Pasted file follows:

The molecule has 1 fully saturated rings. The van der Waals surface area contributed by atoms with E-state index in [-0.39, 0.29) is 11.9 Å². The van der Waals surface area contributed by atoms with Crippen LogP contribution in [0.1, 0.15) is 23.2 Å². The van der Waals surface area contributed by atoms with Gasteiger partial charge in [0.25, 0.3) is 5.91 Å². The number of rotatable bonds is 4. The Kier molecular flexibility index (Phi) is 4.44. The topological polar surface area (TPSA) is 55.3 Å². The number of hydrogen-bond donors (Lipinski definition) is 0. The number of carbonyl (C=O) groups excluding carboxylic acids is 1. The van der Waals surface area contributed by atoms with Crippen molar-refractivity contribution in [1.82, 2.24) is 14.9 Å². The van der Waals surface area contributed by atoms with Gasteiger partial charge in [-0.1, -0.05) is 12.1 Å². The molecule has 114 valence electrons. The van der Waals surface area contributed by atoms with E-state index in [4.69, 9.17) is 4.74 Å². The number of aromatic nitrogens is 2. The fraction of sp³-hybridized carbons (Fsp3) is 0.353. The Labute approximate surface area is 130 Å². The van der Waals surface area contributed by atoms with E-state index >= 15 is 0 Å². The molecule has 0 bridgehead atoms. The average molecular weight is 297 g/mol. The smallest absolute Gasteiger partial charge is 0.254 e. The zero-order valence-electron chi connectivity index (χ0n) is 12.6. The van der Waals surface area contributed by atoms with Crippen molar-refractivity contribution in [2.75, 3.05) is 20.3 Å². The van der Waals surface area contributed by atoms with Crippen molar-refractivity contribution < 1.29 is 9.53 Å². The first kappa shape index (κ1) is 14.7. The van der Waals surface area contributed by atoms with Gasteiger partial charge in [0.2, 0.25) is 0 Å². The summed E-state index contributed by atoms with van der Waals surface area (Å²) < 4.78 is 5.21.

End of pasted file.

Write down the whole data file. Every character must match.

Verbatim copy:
The molecule has 1 fully saturated rings. The van der Waals surface area contributed by atoms with E-state index in [-0.39, 0.29) is 11.9 Å². The van der Waals surface area contributed by atoms with Crippen LogP contribution in [0.1, 0.15) is 23.2 Å². The van der Waals surface area contributed by atoms with Gasteiger partial charge in [0.25, 0.3) is 5.91 Å². The number of rotatable bonds is 4. The Kier molecular flexibility index (Phi) is 4.44. The topological polar surface area (TPSA) is 55.3 Å². The number of hydrogen-bond donors (Lipinski definition) is 0. The number of carbonyl (C=O) groups excluding carboxylic acids is 1. The van der Waals surface area contributed by atoms with Crippen molar-refractivity contribution in [1.82, 2.24) is 14.9 Å². The van der Waals surface area contributed by atoms with Gasteiger partial charge in [-0.1, -0.05) is 12.1 Å². The molecule has 114 valence electrons. The van der Waals surface area contributed by atoms with E-state index in [4.69, 9.17) is 4.74 Å². The number of aromatic nitrogens is 2. The fraction of sp³-hybridized carbons (Fsp3) is 0.353. The Labute approximate surface area is 130 Å². The van der Waals surface area contributed by atoms with E-state index >= 15 is 0 Å². The molecule has 0 bridgehead atoms. The average molecular weight is 297 g/mol. The smallest absolute Gasteiger partial charge is 0.254 e. The zero-order valence-electron chi connectivity index (χ0n) is 12.6. The van der Waals surface area contributed by atoms with Crippen molar-refractivity contribution in [2.75, 3.05) is 20.3 Å². The van der Waals surface area contributed by atoms with Crippen molar-refractivity contribution < 1.29 is 9.53 Å². The first kappa shape index (κ1) is 14.7. The van der Waals surface area contributed by atoms with Gasteiger partial charge in [0.2, 0.25) is 0 Å². The summed E-state index contributed by atoms with van der Waals surface area (Å²) < 4.78 is 5.21.